Baby development in the first 12 months is amazing because so much happens. Most healthy babies develop new skills in a completely natural way. Babies all grow and develop at very different rates – and they don’t always do what the parenting textbooks or Google say they will be doing!
Baby Developmental Milestones
Developmental achievements are called ‘milestones’. Growth and developmental milestones is a useful guide for tracking your baby’s development.
Developmental milestones are the essential abilities such as moving, seeing, hearing, communicating and interacting with other people that babies learn as they begin to engage with the world. Babies typically meet different milestones at different ages.
They don’t always do what the parenting textbooks or Google say they will be doing!
Developmental milestones are grouped under headings according to the parts of the body they refer to. When you take your baby to a child and maternal health nurse, or to your doctor, they will check your baby is reaching some of the following types of milestone:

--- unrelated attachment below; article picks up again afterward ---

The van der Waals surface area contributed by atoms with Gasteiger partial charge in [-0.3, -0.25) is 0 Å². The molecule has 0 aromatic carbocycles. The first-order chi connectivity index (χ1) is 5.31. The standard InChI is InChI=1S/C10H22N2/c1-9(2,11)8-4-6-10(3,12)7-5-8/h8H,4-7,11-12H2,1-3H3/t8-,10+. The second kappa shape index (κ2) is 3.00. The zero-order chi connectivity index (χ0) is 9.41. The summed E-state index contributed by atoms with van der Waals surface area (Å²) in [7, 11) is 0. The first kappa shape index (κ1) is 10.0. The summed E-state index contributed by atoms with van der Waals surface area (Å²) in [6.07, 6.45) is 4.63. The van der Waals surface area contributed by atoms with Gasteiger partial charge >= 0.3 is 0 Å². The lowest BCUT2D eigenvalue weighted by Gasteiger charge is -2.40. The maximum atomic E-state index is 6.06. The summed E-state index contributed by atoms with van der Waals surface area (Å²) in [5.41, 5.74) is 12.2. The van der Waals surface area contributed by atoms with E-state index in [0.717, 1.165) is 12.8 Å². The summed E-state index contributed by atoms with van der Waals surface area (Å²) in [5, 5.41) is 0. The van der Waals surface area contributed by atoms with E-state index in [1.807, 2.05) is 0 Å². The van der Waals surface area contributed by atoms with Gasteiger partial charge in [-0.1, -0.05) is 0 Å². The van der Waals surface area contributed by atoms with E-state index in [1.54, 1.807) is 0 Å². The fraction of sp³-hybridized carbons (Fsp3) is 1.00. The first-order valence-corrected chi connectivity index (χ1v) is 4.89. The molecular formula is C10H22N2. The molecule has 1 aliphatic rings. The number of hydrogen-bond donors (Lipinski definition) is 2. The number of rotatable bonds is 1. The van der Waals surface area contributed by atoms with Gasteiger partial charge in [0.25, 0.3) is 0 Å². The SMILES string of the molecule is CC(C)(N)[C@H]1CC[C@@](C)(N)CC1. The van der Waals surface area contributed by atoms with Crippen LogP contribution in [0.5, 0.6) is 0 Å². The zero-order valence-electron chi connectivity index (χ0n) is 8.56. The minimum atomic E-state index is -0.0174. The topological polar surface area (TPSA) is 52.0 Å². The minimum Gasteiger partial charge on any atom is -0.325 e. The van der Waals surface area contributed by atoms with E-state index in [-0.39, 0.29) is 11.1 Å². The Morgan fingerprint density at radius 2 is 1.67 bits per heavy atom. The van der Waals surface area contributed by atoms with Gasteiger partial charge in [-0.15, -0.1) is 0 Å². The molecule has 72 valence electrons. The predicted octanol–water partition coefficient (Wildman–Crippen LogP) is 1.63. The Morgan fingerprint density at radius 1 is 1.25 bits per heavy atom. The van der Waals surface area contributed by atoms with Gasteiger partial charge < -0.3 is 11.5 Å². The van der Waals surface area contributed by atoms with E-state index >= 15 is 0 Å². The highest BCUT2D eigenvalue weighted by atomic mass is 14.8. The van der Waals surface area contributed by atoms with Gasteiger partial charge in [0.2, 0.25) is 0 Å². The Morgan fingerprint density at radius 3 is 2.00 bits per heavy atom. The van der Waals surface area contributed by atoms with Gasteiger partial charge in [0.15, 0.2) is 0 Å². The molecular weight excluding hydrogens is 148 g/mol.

- Large body movements (gross motor skills) involve the coordination and control of large muscles, and skills like walking, sitting and running.
- Small body movements (fine motor skills) involve the coordination and control of small muscles, and skills like holding a rattle and picking up food.
- Vision is the ability to see near and far and to understand what you see.
- Hearing is the ability to hear, listen to and interpret sounds.
- Speech and language is the ability to produce and understand sounds that form words.
- Social behaviour and understanding is the ability to learn and interact with others. It includes skills for play and connecting and communicating.
Some babies have delays in their development, but it’s hard to predict whether these delays are short term or permanent. Permanent delays don’t happen often.
Every baby develops differently, and there’s a big range of “normal”. All babies reach their milestones at different times. Try not to compare your baby with others, because this can lead you to worry when you don’t need to. But as a general guide, if you’re seeing delays in a few different areas over several months, it’s a good idea to seek advice from a health professional.